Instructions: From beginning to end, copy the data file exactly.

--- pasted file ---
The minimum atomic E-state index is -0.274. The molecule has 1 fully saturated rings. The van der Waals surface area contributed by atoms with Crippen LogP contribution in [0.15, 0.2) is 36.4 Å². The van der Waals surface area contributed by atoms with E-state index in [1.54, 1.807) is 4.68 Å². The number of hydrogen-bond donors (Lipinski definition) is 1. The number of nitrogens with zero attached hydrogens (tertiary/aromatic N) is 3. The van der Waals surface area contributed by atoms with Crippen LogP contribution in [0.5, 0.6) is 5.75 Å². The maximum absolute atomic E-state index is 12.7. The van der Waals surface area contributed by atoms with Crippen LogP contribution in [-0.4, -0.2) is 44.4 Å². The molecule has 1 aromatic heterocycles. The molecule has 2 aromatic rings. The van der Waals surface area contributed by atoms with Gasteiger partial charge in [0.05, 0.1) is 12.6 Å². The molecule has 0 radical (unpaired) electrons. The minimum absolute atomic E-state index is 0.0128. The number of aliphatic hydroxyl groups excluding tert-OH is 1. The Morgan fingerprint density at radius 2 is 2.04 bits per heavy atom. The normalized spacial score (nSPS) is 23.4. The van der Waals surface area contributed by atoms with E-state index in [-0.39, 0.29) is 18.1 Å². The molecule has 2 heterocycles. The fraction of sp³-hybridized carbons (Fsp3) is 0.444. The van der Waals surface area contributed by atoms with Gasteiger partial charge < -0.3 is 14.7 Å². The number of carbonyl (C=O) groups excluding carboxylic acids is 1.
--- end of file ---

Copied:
The minimum atomic E-state index is -0.274. The molecule has 1 fully saturated rings. The van der Waals surface area contributed by atoms with Crippen LogP contribution in [0.15, 0.2) is 36.4 Å². The van der Waals surface area contributed by atoms with E-state index in [1.54, 1.807) is 4.68 Å². The number of hydrogen-bond donors (Lipinski definition) is 1. The number of nitrogens with zero attached hydrogens (tertiary/aromatic N) is 3. The van der Waals surface area contributed by atoms with Crippen LogP contribution in [0.5, 0.6) is 5.75 Å². The maximum absolute atomic E-state index is 12.7. The van der Waals surface area contributed by atoms with Crippen LogP contribution in [-0.4, -0.2) is 44.4 Å². The molecule has 1 aromatic heterocycles. The molecule has 2 aromatic rings. The van der Waals surface area contributed by atoms with Gasteiger partial charge in [0.05, 0.1) is 12.6 Å². The molecule has 0 radical (unpaired) electrons. The minimum absolute atomic E-state index is 0.0128. The number of aliphatic hydroxyl groups excluding tert-OH is 1. The Morgan fingerprint density at radius 2 is 2.04 bits per heavy atom. The normalized spacial score (nSPS) is 23.4. The van der Waals surface area contributed by atoms with E-state index in [-0.39, 0.29) is 18.1 Å². The molecule has 2 heterocycles. The fraction of sp³-hybridized carbons (Fsp3) is 0.444. The van der Waals surface area contributed by atoms with Gasteiger partial charge < -0.3 is 14.7 Å². The number of carbonyl (C=O) groups excluding carboxylic acids is 1.